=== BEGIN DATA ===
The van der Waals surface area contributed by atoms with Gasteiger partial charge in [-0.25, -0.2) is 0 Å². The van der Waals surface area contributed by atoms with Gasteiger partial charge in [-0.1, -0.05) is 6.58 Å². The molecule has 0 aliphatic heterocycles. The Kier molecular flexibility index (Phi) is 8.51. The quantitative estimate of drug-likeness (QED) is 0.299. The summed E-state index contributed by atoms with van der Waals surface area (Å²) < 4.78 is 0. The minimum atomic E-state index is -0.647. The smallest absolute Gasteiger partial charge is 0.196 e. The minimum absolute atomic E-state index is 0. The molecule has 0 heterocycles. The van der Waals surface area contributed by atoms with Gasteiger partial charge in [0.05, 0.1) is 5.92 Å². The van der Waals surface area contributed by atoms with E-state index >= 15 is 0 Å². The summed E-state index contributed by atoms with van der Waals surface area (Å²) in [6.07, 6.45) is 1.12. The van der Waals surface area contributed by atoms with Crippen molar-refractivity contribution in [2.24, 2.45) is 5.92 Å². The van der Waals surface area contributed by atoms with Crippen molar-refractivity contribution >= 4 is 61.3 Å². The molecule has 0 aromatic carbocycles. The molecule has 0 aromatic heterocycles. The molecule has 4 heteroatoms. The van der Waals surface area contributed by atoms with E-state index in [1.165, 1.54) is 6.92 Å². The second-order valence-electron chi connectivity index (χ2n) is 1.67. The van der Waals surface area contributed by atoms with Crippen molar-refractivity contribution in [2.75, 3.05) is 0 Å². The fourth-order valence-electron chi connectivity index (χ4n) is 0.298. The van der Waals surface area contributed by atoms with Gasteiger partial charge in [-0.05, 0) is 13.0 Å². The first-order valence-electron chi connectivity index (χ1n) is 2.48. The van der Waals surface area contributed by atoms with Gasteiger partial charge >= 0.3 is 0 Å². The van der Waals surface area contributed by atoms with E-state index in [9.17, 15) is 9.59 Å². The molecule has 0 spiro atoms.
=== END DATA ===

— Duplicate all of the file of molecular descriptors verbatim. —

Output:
The van der Waals surface area contributed by atoms with Gasteiger partial charge in [-0.25, -0.2) is 0 Å². The van der Waals surface area contributed by atoms with Gasteiger partial charge in [-0.1, -0.05) is 6.58 Å². The molecule has 0 aliphatic heterocycles. The Kier molecular flexibility index (Phi) is 8.51. The quantitative estimate of drug-likeness (QED) is 0.299. The summed E-state index contributed by atoms with van der Waals surface area (Å²) < 4.78 is 0. The minimum atomic E-state index is -0.647. The smallest absolute Gasteiger partial charge is 0.196 e. The minimum absolute atomic E-state index is 0. The molecule has 0 heterocycles. The van der Waals surface area contributed by atoms with Gasteiger partial charge in [0.05, 0.1) is 5.92 Å². The van der Waals surface area contributed by atoms with E-state index >= 15 is 0 Å². The summed E-state index contributed by atoms with van der Waals surface area (Å²) in [6.07, 6.45) is 1.12. The van der Waals surface area contributed by atoms with Crippen molar-refractivity contribution in [2.24, 2.45) is 5.92 Å². The van der Waals surface area contributed by atoms with Crippen molar-refractivity contribution >= 4 is 61.3 Å². The molecule has 0 aromatic carbocycles. The molecule has 0 aromatic heterocycles. The molecule has 4 heteroatoms. The van der Waals surface area contributed by atoms with E-state index in [1.165, 1.54) is 6.92 Å². The second-order valence-electron chi connectivity index (χ2n) is 1.67. The van der Waals surface area contributed by atoms with Crippen molar-refractivity contribution in [2.75, 3.05) is 0 Å². The fourth-order valence-electron chi connectivity index (χ4n) is 0.298. The van der Waals surface area contributed by atoms with Gasteiger partial charge in [-0.05, 0) is 13.0 Å². The first-order valence-electron chi connectivity index (χ1n) is 2.48. The van der Waals surface area contributed by atoms with Gasteiger partial charge >= 0.3 is 0 Å². The van der Waals surface area contributed by atoms with E-state index in [9.17, 15) is 9.59 Å². The molecule has 0 spiro atoms.